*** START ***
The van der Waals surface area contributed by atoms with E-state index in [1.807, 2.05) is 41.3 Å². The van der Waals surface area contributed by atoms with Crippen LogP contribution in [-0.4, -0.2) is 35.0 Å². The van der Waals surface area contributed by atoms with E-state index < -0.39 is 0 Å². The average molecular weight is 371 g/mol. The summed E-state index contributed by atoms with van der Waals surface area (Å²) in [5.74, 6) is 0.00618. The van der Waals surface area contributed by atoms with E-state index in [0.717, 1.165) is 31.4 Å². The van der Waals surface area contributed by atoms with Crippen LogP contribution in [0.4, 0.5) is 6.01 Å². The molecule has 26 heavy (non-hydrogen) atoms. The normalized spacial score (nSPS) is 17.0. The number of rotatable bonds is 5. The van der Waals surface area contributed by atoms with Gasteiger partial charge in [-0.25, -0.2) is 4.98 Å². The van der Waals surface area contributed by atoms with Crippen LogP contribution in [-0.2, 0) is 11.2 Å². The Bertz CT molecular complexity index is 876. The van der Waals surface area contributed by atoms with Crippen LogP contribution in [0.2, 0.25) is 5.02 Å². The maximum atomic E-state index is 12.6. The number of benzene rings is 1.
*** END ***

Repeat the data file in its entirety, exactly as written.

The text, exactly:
The van der Waals surface area contributed by atoms with E-state index in [1.807, 2.05) is 41.3 Å². The van der Waals surface area contributed by atoms with Crippen LogP contribution in [-0.4, -0.2) is 35.0 Å². The van der Waals surface area contributed by atoms with E-state index < -0.39 is 0 Å². The average molecular weight is 371 g/mol. The summed E-state index contributed by atoms with van der Waals surface area (Å²) in [5.74, 6) is 0.00618. The van der Waals surface area contributed by atoms with E-state index in [0.717, 1.165) is 31.4 Å². The van der Waals surface area contributed by atoms with Crippen LogP contribution in [0.4, 0.5) is 6.01 Å². The molecule has 26 heavy (non-hydrogen) atoms. The normalized spacial score (nSPS) is 17.0. The number of rotatable bonds is 5. The van der Waals surface area contributed by atoms with Gasteiger partial charge in [-0.25, -0.2) is 4.98 Å². The van der Waals surface area contributed by atoms with Crippen LogP contribution in [-0.2, 0) is 11.2 Å². The Bertz CT molecular complexity index is 876. The van der Waals surface area contributed by atoms with Crippen LogP contribution in [0.2, 0.25) is 5.02 Å². The maximum atomic E-state index is 12.6. The number of benzene rings is 1.